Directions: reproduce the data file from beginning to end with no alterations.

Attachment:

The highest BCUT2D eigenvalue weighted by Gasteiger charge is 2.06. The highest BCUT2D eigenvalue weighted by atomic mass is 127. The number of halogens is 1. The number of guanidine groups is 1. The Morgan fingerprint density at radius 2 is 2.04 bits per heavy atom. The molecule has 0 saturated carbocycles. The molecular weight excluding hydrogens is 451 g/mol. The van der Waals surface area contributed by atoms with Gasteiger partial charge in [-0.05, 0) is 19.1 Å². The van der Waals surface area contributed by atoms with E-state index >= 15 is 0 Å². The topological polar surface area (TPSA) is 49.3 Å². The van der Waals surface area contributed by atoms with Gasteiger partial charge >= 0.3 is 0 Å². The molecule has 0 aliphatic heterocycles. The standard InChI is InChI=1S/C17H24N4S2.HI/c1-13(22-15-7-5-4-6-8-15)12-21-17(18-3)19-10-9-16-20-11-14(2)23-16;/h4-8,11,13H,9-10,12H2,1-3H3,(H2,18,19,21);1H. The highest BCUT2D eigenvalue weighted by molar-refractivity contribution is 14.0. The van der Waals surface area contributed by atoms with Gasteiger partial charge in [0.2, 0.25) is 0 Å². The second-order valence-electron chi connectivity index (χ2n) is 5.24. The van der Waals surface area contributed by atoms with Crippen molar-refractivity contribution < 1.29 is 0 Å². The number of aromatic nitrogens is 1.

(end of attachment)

The highest BCUT2D eigenvalue weighted by Gasteiger charge is 2.06. The highest BCUT2D eigenvalue weighted by atomic mass is 127. The number of halogens is 1. The number of guanidine groups is 1. The Morgan fingerprint density at radius 2 is 2.04 bits per heavy atom. The molecule has 0 saturated carbocycles. The molecular weight excluding hydrogens is 451 g/mol. The van der Waals surface area contributed by atoms with Gasteiger partial charge in [-0.05, 0) is 19.1 Å². The van der Waals surface area contributed by atoms with E-state index >= 15 is 0 Å². The topological polar surface area (TPSA) is 49.3 Å². The van der Waals surface area contributed by atoms with Gasteiger partial charge >= 0.3 is 0 Å². The molecule has 0 aliphatic heterocycles. The standard InChI is InChI=1S/C17H24N4S2.HI/c1-13(22-15-7-5-4-6-8-15)12-21-17(18-3)19-10-9-16-20-11-14(2)23-16;/h4-8,11,13H,9-10,12H2,1-3H3,(H2,18,19,21);1H. The highest BCUT2D eigenvalue weighted by molar-refractivity contribution is 14.0. The van der Waals surface area contributed by atoms with Gasteiger partial charge in [0.2, 0.25) is 0 Å². The second-order valence-electron chi connectivity index (χ2n) is 5.24. The van der Waals surface area contributed by atoms with Crippen molar-refractivity contribution < 1.29 is 0 Å². The number of aromatic nitrogens is 1.